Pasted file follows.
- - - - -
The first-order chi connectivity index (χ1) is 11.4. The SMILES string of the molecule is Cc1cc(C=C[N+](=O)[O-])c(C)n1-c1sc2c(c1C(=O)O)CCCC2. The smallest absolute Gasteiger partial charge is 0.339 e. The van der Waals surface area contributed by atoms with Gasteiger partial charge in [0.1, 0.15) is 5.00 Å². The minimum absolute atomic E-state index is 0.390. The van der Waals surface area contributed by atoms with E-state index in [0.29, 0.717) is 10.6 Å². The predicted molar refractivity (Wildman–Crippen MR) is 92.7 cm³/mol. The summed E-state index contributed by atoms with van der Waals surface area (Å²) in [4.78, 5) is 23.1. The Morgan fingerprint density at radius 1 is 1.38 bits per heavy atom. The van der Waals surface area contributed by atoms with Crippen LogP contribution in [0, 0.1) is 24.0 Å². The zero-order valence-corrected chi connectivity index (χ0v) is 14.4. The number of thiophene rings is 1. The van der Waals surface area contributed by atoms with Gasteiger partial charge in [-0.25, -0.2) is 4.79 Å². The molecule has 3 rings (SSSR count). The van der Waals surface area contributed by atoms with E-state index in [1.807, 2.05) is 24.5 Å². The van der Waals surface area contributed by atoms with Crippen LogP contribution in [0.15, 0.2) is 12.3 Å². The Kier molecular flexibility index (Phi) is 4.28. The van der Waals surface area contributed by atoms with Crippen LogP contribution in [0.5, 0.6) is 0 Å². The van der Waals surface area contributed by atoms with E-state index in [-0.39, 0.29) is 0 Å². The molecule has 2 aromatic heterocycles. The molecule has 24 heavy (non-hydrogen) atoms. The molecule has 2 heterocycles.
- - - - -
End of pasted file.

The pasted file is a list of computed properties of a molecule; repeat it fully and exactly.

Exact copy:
The first-order chi connectivity index (χ1) is 11.4. The SMILES string of the molecule is Cc1cc(C=C[N+](=O)[O-])c(C)n1-c1sc2c(c1C(=O)O)CCCC2. The smallest absolute Gasteiger partial charge is 0.339 e. The van der Waals surface area contributed by atoms with Gasteiger partial charge in [0.1, 0.15) is 5.00 Å². The minimum absolute atomic E-state index is 0.390. The van der Waals surface area contributed by atoms with E-state index in [0.29, 0.717) is 10.6 Å². The predicted molar refractivity (Wildman–Crippen MR) is 92.7 cm³/mol. The summed E-state index contributed by atoms with van der Waals surface area (Å²) in [4.78, 5) is 23.1. The Morgan fingerprint density at radius 1 is 1.38 bits per heavy atom. The van der Waals surface area contributed by atoms with Crippen LogP contribution in [0, 0.1) is 24.0 Å². The zero-order valence-corrected chi connectivity index (χ0v) is 14.4. The number of thiophene rings is 1. The van der Waals surface area contributed by atoms with Gasteiger partial charge in [-0.25, -0.2) is 4.79 Å². The molecule has 3 rings (SSSR count). The van der Waals surface area contributed by atoms with E-state index in [1.807, 2.05) is 24.5 Å². The van der Waals surface area contributed by atoms with Crippen LogP contribution in [0.15, 0.2) is 12.3 Å². The Kier molecular flexibility index (Phi) is 4.28. The van der Waals surface area contributed by atoms with Crippen LogP contribution in [0.5, 0.6) is 0 Å². The van der Waals surface area contributed by atoms with E-state index in [-0.39, 0.29) is 0 Å². The molecule has 2 aromatic heterocycles. The molecule has 24 heavy (non-hydrogen) atoms. The molecule has 2 heterocycles.